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oppressed Israel : the king eternal hath prepared it deep and wide; a flaming pile is kindled therein, as of much wood; and the word of the Lord as a torrent of sulphur sets it on fire.' The dissemblers, in their terror, exclaim,- Who among us shall dwell in Jerusalem, where the impious are to be judged and sent into Gehenna with eternal burning. The blessed shall see them des. cending into the land of Gehenna,' Such as say, • stand by thyself, come not near unto me, for I am holier than thou, shall have their punishment in Gehenna, where the fire burns continually; and their bodies shall be delivered to the second death. When all people shall come from month to month, and from sabbath to sabbath, to worship before the Lord, they shall go forth and be hold the carcases of the sinners who have despis. ed the word of the Lord ; their souls die not, and their fire is not quenched; and they shall be judged in Gehenna, until the righteous shall say of them, We have seen enough. &c. Such is the language in which this author speaks of Gehenna. And we may repeat, that it is not only in a different style, but under a different name, that he mentions the valley of Hinnom. At the date of this Targum, therefore, we may conclude that the term had become appropriated by the Jeftis to a place of future torment. Nothing remains, but to point out the age of the work.
This is uncertain. Prideaux, together with several of the old critics, and even Gesenius among the living, place it not far from the Christian era, on the authority chiefly of Jewish tra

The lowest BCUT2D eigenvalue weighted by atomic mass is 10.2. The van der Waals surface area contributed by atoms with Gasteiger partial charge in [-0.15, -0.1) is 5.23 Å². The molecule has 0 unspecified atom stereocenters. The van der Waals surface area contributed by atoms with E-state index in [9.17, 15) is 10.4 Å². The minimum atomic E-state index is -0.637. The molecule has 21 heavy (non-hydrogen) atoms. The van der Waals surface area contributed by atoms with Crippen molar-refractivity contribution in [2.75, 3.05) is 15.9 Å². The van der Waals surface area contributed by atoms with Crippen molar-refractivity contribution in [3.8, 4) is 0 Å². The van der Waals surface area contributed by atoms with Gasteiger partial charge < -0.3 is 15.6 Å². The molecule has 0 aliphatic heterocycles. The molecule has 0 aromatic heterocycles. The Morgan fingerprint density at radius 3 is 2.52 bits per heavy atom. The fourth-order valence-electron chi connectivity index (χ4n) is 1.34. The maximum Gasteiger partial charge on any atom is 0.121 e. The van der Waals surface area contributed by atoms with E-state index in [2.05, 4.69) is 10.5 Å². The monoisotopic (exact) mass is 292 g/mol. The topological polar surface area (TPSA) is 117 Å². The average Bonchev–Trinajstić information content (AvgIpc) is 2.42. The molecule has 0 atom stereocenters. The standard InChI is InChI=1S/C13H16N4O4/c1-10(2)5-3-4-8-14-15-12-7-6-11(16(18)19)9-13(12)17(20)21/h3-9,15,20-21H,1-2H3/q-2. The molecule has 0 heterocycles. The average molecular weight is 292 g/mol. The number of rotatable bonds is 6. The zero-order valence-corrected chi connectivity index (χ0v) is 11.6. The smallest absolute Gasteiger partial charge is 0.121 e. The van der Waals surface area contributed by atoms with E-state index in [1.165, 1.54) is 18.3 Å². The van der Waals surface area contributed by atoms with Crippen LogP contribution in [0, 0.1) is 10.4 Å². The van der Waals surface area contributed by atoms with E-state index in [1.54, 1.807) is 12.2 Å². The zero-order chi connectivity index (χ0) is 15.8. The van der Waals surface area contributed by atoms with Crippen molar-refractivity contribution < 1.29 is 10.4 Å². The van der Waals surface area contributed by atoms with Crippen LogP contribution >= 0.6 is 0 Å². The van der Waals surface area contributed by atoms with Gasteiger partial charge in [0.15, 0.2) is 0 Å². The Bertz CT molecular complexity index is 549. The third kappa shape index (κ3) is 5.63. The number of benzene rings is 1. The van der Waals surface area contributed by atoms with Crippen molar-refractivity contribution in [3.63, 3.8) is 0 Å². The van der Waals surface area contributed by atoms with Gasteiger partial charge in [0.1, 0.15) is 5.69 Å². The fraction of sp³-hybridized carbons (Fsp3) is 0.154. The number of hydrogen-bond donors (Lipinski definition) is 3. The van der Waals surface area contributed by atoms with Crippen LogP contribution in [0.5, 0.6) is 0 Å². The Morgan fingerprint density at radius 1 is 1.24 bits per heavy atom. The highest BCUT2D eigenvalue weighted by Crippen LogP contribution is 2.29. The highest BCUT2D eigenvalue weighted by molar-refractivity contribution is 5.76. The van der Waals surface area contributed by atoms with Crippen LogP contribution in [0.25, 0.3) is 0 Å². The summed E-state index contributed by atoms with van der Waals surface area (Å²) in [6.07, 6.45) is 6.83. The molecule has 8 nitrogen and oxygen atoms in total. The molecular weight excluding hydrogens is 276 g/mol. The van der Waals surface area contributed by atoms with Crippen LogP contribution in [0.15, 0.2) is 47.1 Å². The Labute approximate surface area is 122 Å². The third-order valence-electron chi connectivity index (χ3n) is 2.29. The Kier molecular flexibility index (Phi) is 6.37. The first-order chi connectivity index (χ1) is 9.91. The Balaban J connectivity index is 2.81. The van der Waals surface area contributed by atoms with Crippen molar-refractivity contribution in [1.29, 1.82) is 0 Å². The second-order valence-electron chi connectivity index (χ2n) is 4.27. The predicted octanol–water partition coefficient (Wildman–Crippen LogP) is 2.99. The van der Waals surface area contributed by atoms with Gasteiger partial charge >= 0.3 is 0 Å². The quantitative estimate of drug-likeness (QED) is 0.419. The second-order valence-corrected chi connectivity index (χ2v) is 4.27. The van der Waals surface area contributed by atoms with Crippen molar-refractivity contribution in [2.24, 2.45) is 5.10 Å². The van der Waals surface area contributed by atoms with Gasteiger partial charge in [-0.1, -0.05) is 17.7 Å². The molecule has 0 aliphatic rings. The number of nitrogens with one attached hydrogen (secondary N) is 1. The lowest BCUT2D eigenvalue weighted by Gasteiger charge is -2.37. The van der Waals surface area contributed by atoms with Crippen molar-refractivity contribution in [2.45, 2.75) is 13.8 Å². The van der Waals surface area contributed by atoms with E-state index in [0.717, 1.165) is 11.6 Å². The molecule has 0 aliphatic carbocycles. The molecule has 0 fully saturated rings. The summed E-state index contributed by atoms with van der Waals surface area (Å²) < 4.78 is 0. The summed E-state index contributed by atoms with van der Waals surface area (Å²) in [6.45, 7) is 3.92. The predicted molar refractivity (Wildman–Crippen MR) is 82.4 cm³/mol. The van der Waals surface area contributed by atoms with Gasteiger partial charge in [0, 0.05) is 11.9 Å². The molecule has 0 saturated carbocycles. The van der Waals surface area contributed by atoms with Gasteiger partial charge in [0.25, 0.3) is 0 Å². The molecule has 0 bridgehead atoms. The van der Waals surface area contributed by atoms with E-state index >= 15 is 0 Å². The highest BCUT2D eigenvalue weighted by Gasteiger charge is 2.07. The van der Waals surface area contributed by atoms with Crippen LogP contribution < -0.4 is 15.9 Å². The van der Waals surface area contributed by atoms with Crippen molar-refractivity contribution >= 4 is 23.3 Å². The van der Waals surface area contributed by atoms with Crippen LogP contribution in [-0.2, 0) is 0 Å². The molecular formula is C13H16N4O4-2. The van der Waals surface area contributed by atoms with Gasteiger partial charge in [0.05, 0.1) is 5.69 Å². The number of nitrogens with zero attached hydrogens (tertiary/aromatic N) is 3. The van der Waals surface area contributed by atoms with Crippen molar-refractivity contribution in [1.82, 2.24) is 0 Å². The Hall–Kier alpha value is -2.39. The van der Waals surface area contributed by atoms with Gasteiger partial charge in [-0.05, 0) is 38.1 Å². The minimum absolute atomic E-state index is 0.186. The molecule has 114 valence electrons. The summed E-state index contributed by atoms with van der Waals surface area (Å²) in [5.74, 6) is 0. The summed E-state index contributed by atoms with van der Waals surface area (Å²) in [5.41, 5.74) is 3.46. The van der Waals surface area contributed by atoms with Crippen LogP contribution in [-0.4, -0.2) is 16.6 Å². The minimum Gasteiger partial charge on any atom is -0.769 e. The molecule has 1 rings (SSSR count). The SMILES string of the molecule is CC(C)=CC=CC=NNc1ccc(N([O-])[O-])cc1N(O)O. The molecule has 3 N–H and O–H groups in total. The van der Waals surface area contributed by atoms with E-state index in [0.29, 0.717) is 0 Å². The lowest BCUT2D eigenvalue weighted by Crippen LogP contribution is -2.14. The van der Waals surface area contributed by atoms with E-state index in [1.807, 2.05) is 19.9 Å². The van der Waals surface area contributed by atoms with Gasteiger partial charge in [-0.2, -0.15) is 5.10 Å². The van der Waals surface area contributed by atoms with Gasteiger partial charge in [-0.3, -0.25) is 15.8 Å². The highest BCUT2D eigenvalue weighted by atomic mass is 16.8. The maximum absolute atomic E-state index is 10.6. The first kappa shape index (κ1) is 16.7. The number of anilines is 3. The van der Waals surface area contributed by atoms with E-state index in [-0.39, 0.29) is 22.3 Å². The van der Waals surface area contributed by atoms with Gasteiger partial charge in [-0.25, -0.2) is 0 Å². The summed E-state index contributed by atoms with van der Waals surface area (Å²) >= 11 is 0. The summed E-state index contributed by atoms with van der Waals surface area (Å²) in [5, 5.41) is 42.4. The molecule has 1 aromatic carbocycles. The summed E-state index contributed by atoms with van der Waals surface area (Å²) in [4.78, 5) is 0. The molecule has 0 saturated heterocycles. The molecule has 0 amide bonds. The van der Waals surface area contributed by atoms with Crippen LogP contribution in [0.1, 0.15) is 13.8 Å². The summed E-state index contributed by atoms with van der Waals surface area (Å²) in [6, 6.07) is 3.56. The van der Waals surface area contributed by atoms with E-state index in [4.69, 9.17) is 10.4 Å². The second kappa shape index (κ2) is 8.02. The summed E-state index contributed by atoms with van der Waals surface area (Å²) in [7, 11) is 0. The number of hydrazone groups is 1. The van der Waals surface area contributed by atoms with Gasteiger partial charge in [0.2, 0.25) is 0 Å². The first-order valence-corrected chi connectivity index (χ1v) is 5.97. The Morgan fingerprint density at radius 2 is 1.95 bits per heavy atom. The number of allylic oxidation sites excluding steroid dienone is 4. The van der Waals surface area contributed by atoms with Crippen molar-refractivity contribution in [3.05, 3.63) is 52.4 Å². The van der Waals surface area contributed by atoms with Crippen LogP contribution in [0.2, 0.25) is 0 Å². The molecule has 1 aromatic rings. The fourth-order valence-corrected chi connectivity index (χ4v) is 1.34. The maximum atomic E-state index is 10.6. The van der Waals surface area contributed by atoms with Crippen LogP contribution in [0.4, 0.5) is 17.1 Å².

1 Targ. in Jona. (in Walton's Polyglot,) in 1 Sam. ii. 6—10. Isa. xxvi. 14--16, 19 ; xxx. 31-33 ; xxxiii. 14, 17; liii, 9; Ixv. 5,6 ; Ixvi. 24, Jer. xvii, 13.
itions. Prideaux, however, has well observed, hat in historical matters, it is not to be regarded what the Jews write, or what they omit. Most of the eminent critics now agree that it could not have been completed till some time between two and four hundred years after Christ. Dr. Jahn thinks it a collection of the interpretations of several learned men, made towards the end of the third century, and containing some of a much older date.'' Eichhorn says that Jonathan certainly lived later than the birth of Christ ;' and judging from his style, his fables, his perversions of the prophecies concerning the Messiah, and from the profound silence of the early Jews and Christian fathers, he concludes that his compilation cannot have been made before the fourth century. The same circumstances that Eichhorn adduces, are thought by Bertholdt to indicate the second or third century; and he is confident that the collection cannot have attained its complete form, before the end of the second century.' With these general conclusions, it is said that Bauer likewise agrees ; and some critics have referred the work to as late a period as the seventh or eighth century.?